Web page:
That’s up from the $160 million the authority agreed to last year. Investors buy these bonds, which provide upfront cash to finance the construction of the hotel. Investors get repaid, with interest, over years through revenues generated by the project.
For every additional dollar that the developers can raise in the bond market, that’s one less dollar they have to borrow themselves.
Institutional investors can be skittish about lending money to developers of convention hotel projects. Such projects have recently underperformed in cities like Baltimore, Phoenix and St. Louis.
“What’s the market comfort? What’s the private sector risk level for a large-scale convention hotel in a market that hasn’t built a new, large convention hotel of any size since the Marriott?” Schulte said. “It’s an improving market, but our room rates are still much below the national average.”
Construction prices are largely the same across the country. But in markets like Kansas City with lower room rates, financing projects is more difficult than in a place like Miami, where travel and lodging demand and pricing are higher, and developers stand to gain better cash flow.
Hotels.com reported that Kansas City’s average room rate in 2014 was $114, according to the most recent information available; the national average was $137 for the same year.
The city also is trying to untangle an arcane property title issue.
Kansas City owns about three quarters of the block, between Baltimore and Wyandotte streets along Truman Road, where the Hyatt would be built.
But before the city considered the block for the hotel, it offered it, along with a parking lot in the West Bottoms, as collateral to support financing for Bartle Hall’s expansion.
The city insured the bonds to pay for the expansion through a company called Ambac Financial Group. Ambac got clobbered during the financial crisis of 2008, eventually plunging into bankruptcy.
To clear a lien that Ambac has on the hotel property, the city has to trade another city-owned property to the insurer.
Schulte said the city has offered up the Municipal Service Center, a public works building near Chouteau Trafficway. He acknowledged that the process has taken longer than he had hoped, but he thinks it could be resolved in the coming weeks.
“So what Mike (Burke) is saying is, ‘Even if we were ready to go, the city still has to work that out,’ and he’s right,” Schulte said. “We’ve got to get that thing done.”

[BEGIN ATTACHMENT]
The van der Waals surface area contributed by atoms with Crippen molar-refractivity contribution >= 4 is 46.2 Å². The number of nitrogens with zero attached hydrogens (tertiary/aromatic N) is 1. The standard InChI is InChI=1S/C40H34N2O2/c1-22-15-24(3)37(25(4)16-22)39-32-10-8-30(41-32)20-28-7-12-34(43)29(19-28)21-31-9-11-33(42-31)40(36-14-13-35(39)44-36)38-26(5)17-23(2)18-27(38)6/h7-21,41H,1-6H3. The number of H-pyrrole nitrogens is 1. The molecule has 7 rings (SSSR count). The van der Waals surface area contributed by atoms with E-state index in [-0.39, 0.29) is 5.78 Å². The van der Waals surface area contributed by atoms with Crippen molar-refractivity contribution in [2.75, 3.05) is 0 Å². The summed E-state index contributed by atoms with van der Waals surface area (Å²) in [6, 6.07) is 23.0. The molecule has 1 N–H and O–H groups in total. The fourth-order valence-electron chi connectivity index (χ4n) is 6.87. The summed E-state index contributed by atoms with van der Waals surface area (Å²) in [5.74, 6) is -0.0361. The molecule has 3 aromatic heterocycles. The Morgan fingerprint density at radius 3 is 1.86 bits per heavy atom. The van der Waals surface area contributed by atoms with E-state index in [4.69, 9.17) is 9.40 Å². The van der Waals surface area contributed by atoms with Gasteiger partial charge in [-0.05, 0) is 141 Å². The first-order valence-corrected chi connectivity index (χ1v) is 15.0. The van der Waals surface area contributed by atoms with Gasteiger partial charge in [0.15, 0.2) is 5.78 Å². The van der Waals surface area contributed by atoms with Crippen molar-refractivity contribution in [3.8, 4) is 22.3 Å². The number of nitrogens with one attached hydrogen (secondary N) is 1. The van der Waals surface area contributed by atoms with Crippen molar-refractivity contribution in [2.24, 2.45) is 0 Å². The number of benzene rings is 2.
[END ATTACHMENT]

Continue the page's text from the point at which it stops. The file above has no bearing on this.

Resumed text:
In another site problem, the American Hereford Association owns the northwest corner of the hotel block. The city, the hotel developers and the association have negotiated for more than a year on acquiring the property.
City officials understood they were close to a deal to buy the property and relocate the association to a building near Kansas City International Airport.
But Jack Ward, executive vice president of the association, said no deal is in place.
“It hasn’t gotten near that far,” Ward said.
Price not yet set
Burke is also waiting on JE Dunn, his contractor for the Hyatt, to come back with what the construction industry calls a guaranteed maximum construction price. Burke can’t sell bonds without it.
Dirk Schafer, Midwest regional president for JE Dunn, said developing a guaranteed maximum construction price requires getting a hold of blueprints and specifications of materials. From there, a team of subcontractors and other trade partners is assembled.
“We’re in the phase of creating the team,” Schafer said. “It’s a 16- to 18-week process to establish the GMP (guaranteed maximum price). Plus, you need partnering to be sure you have minority- and women-owned businesses involved.”
The project also awaits a development agreement between the Land Clearance for Redevelopment Authority and the Tax Increment Financing Commission. A meeting to ratify the deal is expected in October.
“We have six or seven funding bits that we have to close simultaneously,” Burke said. “It’s a chicken and egg issue that we’re solving one at a time, but it’s slow. It’s frustrating. It’s complex.
“It will be very difficult to close a deal this size at Christmas time, so it’ll probably be after the first of the year before we can close.”
What if the Hyatt deal never materializes? Not long after announcing the hotel deal, the city booked several conventions, including the Shriners International Convention in 2020.
The city may have an answer just up the street.
The Marriott and Muehlebach hotel complex is working on securing portions of the city’s hotel tax and sales tax proceeds from a community improvement district to pay for half of a $33 million renovation of the complex’s 980 rooms.
Dave Frantze, an attorney representing the Marriott’s ownership group, described the renovation as a way for Kansas City to market nearly 1,800 brand new hotel rooms near the city’s convention facilities, when adding in the Hyatt’s 800 new hotel rooms.
If the Hyatt never happens, at least the city could still have 980 brand new rooms at the Marriott and Muehlebach.